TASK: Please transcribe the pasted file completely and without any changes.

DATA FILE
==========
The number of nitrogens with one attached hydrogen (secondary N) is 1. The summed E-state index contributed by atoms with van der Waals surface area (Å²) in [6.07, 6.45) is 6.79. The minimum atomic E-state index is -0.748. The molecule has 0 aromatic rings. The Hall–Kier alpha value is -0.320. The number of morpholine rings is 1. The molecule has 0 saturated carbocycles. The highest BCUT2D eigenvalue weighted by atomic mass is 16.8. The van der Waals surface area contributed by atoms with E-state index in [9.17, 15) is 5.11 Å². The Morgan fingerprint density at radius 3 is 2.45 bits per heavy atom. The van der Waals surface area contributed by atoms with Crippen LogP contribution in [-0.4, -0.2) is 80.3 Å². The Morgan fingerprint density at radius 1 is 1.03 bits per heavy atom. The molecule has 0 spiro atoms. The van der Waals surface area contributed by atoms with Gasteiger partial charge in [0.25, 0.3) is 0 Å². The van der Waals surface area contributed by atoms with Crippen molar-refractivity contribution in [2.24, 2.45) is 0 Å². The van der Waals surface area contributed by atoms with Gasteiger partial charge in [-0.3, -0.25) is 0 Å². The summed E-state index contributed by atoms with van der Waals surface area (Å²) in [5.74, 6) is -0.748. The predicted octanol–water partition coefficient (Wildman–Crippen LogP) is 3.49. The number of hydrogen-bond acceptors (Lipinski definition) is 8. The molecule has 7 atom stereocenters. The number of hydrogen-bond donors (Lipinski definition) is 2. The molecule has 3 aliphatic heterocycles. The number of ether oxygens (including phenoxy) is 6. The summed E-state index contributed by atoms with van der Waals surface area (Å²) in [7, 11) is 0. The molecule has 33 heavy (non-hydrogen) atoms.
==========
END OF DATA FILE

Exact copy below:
The number of nitrogens with one attached hydrogen (secondary N) is 1. The summed E-state index contributed by atoms with van der Waals surface area (Å²) in [6.07, 6.45) is 6.79. The minimum atomic E-state index is -0.748. The molecule has 0 aromatic rings. The Hall–Kier alpha value is -0.320. The number of morpholine rings is 1. The molecule has 0 saturated carbocycles. The highest BCUT2D eigenvalue weighted by atomic mass is 16.8. The van der Waals surface area contributed by atoms with E-state index in [9.17, 15) is 5.11 Å². The Morgan fingerprint density at radius 3 is 2.45 bits per heavy atom. The van der Waals surface area contributed by atoms with Crippen LogP contribution in [-0.4, -0.2) is 80.3 Å². The Morgan fingerprint density at radius 1 is 1.03 bits per heavy atom. The molecule has 0 spiro atoms. The van der Waals surface area contributed by atoms with Gasteiger partial charge in [0.25, 0.3) is 0 Å². The van der Waals surface area contributed by atoms with Crippen molar-refractivity contribution in [2.24, 2.45) is 0 Å². The van der Waals surface area contributed by atoms with Gasteiger partial charge in [-0.3, -0.25) is 0 Å². The summed E-state index contributed by atoms with van der Waals surface area (Å²) in [5.74, 6) is -0.748. The predicted octanol–water partition coefficient (Wildman–Crippen LogP) is 3.49. The number of hydrogen-bond acceptors (Lipinski definition) is 8. The molecule has 7 atom stereocenters. The number of hydrogen-bond donors (Lipinski definition) is 2. The molecule has 3 aliphatic heterocycles. The number of ether oxygens (including phenoxy) is 6. The summed E-state index contributed by atoms with van der Waals surface area (Å²) in [7, 11) is 0. The molecule has 33 heavy (non-hydrogen) atoms.